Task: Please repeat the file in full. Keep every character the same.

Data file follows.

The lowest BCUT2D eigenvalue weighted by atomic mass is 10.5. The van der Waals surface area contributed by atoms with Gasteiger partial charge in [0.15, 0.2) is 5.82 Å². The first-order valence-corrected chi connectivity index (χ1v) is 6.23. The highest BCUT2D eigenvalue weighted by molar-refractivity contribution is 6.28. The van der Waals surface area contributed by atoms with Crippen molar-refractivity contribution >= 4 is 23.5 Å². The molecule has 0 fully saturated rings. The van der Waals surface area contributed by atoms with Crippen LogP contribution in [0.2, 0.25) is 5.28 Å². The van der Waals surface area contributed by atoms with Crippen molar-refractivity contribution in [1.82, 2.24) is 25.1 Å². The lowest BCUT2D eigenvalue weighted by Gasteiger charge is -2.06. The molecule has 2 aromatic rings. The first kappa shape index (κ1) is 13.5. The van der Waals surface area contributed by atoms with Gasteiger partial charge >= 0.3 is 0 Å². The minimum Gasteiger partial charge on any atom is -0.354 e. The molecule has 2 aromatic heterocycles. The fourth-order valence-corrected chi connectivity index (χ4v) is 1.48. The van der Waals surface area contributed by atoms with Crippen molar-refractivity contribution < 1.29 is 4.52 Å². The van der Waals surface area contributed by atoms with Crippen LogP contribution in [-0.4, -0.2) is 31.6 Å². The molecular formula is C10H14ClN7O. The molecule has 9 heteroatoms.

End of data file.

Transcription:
The lowest BCUT2D eigenvalue weighted by atomic mass is 10.5. The van der Waals surface area contributed by atoms with Gasteiger partial charge in [0.15, 0.2) is 5.82 Å². The first-order valence-corrected chi connectivity index (χ1v) is 6.23. The highest BCUT2D eigenvalue weighted by molar-refractivity contribution is 6.28. The van der Waals surface area contributed by atoms with Crippen molar-refractivity contribution >= 4 is 23.5 Å². The molecule has 0 fully saturated rings. The van der Waals surface area contributed by atoms with Crippen LogP contribution in [0.2, 0.25) is 5.28 Å². The van der Waals surface area contributed by atoms with Crippen molar-refractivity contribution in [1.82, 2.24) is 25.1 Å². The lowest BCUT2D eigenvalue weighted by Gasteiger charge is -2.06. The molecule has 2 aromatic rings. The first kappa shape index (κ1) is 13.5. The van der Waals surface area contributed by atoms with Gasteiger partial charge >= 0.3 is 0 Å². The minimum Gasteiger partial charge on any atom is -0.354 e. The molecule has 2 aromatic heterocycles. The fourth-order valence-corrected chi connectivity index (χ4v) is 1.48. The van der Waals surface area contributed by atoms with Crippen molar-refractivity contribution < 1.29 is 4.52 Å². The van der Waals surface area contributed by atoms with Crippen LogP contribution in [-0.4, -0.2) is 31.6 Å². The molecular formula is C10H14ClN7O. The molecule has 9 heteroatoms.